Farm lenders resist proposal to lump them in with financial industry

[caption id="attachment_13808" align="alignright" width="144" caption="Terry Lindley"][/caption]

NORTH BAY - With the proposal of a new banking "super-regulator," it is not just community banks that are afraid of the unknown.

Every year in Washington, D.C, there is a national fly-in for representatives of the farm credit system to meet with congressmen and discuss industry news and issues. This year, the hot topics were the dairy industry, water issues and the bill by Massachusetts Democrat Rep. Barney Frank calling for a new banking super-regulator.

Mr. Frank's bill is in reaction to the financial crisis. Currently, banks are subject to regulations not only by the Federal Deposit Insurance Corp., but by a number of other regulators.

For the overall financial system, there is the Federal Reserve Board, the Office of Thrift Supervision, the Office of the Comptroller of the Currency, the National Credit Union Administration and the Farm Credit Association. And for banks chartered in California, there is the California Department of Financial Institutions. Depending on what kind of institution and where that institution is chartered, there can be any number of regulators overseeing a single institution.

However, in the farm credit arena, only the FCA is required to audit the institutions. There are other reviewers that are non-governmental. It is by choice of farm credit.

And industry experts would like it to stay that way.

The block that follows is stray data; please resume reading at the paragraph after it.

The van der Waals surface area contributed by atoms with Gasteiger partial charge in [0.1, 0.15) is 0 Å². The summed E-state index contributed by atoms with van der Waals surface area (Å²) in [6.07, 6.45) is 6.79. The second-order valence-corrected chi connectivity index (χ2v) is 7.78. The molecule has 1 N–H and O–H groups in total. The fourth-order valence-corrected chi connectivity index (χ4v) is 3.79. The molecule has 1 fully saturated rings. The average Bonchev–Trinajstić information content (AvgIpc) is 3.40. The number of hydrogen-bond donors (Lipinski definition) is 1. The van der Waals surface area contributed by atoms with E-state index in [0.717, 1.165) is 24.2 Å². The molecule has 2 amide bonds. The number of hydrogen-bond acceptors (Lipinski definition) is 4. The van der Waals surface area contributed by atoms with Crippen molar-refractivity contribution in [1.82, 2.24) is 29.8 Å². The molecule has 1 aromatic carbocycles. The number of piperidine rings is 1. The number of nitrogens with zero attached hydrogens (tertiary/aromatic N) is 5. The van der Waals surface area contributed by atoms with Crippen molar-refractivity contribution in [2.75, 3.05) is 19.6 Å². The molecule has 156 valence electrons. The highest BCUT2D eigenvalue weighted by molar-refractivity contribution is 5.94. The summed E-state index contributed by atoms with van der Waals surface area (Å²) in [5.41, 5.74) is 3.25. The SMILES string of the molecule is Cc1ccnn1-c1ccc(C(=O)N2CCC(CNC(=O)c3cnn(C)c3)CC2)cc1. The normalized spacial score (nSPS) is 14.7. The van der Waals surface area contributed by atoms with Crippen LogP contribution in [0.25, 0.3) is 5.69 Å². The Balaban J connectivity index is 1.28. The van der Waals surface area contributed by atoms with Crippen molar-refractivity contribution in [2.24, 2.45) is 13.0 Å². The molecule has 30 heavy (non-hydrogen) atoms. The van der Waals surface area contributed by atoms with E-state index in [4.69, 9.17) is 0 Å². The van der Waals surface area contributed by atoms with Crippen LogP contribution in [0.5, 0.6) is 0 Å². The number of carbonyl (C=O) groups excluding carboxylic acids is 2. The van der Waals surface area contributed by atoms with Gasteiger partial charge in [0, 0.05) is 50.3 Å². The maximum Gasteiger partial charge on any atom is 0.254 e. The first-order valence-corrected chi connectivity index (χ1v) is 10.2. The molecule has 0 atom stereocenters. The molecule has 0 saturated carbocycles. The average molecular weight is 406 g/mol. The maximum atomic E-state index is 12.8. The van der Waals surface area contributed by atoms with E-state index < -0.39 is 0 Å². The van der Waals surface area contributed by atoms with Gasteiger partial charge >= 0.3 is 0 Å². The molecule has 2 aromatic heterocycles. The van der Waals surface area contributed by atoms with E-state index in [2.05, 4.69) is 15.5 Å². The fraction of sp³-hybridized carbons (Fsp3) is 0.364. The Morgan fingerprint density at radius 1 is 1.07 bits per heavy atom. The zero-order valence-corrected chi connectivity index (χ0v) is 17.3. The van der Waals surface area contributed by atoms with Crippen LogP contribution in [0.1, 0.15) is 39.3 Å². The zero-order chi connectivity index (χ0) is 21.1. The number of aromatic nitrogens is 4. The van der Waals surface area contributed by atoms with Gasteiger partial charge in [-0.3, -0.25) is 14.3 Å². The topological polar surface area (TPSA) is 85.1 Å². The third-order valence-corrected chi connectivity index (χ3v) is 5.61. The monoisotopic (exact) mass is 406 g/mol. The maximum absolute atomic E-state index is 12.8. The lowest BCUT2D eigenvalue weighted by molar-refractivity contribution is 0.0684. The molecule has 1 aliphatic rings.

Terry Lindley, senior vice president of marketing of American AgCredit in Santa Rosa, said he can see little positive about being under the umbrella of a new super-regulator.

"It is an unknown," he said. "I don't think even the government knows what that looks like."

He was one of the farm credit leaders representing the system in Washington last month. He went with 45 other people from 15 different associations from five states. They met with two senators and eight congressmen to discuss these issues.

"We are very optimistic that we will remain under the house agricultural committee," he said.

Part of the reason he believes this is because of the support of Rep. Collin Peterson, D-Minn., who is the chairman of the House Agriculture Committee.

"We don't need a new regulator," Mr. Lindley said. "We have a strong track record."

According to Mr. Lindley, the FCA was mentioned four times in the proposed bill.

Gary Findley is president of Gary Steven Findley & Associates, a law firm specializing in banking law with areas of expertise in regulatory relations and legal work.

Mr. Findley said that while there is a push to get consolidation in regulatory reform, there is also a turf war between agencies.

"I think we are going to get some consolidation," he said. "But the Fed will not be all things to all people."

He said that for uniformity, it makes some sense to have a super-regulator.

"When you are dealing with the Fed and the FDIC there is diversity of opinion. You will get one examiner looking at credit one way and another way."

But, he said, more authority isn't the best thing. "Absolute power corrupts absolutely," he said.

Meanwhile, American AgCredit announced to shareholders in April of this year that the board of directors signed a letter of intent in March to merge with Witchita Kan.-based Farm Credit of the Heartland.

The new association will be headquartered in Santa Rosa and called American AgCredit.

After approval from the FCA, which is expected, the vote goes to shareholders.

At the end of the first quarter, American AgCredit's total assets were $3.9 billion, up from $3.3 billion at the end of the same quarter of last year.